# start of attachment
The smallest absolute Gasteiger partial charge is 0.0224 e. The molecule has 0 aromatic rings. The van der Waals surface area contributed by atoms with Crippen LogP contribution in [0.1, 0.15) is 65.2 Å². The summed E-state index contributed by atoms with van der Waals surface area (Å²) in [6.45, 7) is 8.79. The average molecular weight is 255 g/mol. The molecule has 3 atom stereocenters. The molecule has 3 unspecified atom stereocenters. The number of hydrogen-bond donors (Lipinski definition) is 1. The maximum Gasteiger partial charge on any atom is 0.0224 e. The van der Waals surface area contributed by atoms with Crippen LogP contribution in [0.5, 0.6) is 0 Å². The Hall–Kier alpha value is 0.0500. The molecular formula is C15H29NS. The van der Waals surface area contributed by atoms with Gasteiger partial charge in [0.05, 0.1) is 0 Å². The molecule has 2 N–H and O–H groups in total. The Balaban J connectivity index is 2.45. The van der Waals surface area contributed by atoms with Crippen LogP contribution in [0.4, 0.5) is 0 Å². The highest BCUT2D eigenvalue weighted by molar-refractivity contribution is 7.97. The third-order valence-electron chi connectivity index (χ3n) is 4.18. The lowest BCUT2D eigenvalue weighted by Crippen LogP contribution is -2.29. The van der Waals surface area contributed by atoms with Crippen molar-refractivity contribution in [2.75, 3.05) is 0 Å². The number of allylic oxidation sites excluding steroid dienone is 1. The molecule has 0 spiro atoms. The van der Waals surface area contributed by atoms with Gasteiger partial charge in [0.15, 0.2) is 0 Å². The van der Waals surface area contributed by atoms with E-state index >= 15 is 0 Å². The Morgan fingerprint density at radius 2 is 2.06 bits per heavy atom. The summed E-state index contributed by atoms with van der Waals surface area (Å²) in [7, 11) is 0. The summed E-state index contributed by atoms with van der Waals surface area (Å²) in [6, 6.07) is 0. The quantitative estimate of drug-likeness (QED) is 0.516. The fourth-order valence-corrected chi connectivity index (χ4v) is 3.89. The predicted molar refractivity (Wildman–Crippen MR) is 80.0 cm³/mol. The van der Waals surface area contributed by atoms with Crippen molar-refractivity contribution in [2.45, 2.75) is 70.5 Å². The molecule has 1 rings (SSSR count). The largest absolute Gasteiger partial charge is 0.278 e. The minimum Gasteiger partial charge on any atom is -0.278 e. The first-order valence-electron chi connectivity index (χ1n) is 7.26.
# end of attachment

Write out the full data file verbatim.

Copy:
The smallest absolute Gasteiger partial charge is 0.0224 e. The molecule has 0 aromatic rings. The van der Waals surface area contributed by atoms with Crippen LogP contribution in [0.1, 0.15) is 65.2 Å². The summed E-state index contributed by atoms with van der Waals surface area (Å²) in [6.45, 7) is 8.79. The average molecular weight is 255 g/mol. The molecule has 3 atom stereocenters. The molecule has 3 unspecified atom stereocenters. The number of hydrogen-bond donors (Lipinski definition) is 1. The maximum Gasteiger partial charge on any atom is 0.0224 e. The van der Waals surface area contributed by atoms with Crippen LogP contribution in [0.5, 0.6) is 0 Å². The Hall–Kier alpha value is 0.0500. The molecular formula is C15H29NS. The van der Waals surface area contributed by atoms with Gasteiger partial charge in [0.05, 0.1) is 0 Å². The molecule has 2 N–H and O–H groups in total. The Balaban J connectivity index is 2.45. The van der Waals surface area contributed by atoms with Crippen LogP contribution in [0.4, 0.5) is 0 Å². The highest BCUT2D eigenvalue weighted by molar-refractivity contribution is 7.97. The third-order valence-electron chi connectivity index (χ3n) is 4.18. The lowest BCUT2D eigenvalue weighted by Crippen LogP contribution is -2.29. The van der Waals surface area contributed by atoms with Crippen molar-refractivity contribution in [2.75, 3.05) is 0 Å². The number of allylic oxidation sites excluding steroid dienone is 1. The molecule has 0 spiro atoms. The van der Waals surface area contributed by atoms with Gasteiger partial charge in [0.15, 0.2) is 0 Å². The van der Waals surface area contributed by atoms with E-state index >= 15 is 0 Å². The Morgan fingerprint density at radius 2 is 2.06 bits per heavy atom. The summed E-state index contributed by atoms with van der Waals surface area (Å²) in [7, 11) is 0. The summed E-state index contributed by atoms with van der Waals surface area (Å²) in [6, 6.07) is 0. The quantitative estimate of drug-likeness (QED) is 0.516. The fourth-order valence-corrected chi connectivity index (χ4v) is 3.89. The predicted molar refractivity (Wildman–Crippen MR) is 80.0 cm³/mol. The van der Waals surface area contributed by atoms with Crippen molar-refractivity contribution in [2.45, 2.75) is 70.5 Å². The molecule has 1 rings (SSSR count). The largest absolute Gasteiger partial charge is 0.278 e. The minimum Gasteiger partial charge on any atom is -0.278 e. The first-order valence-electron chi connectivity index (χ1n) is 7.26.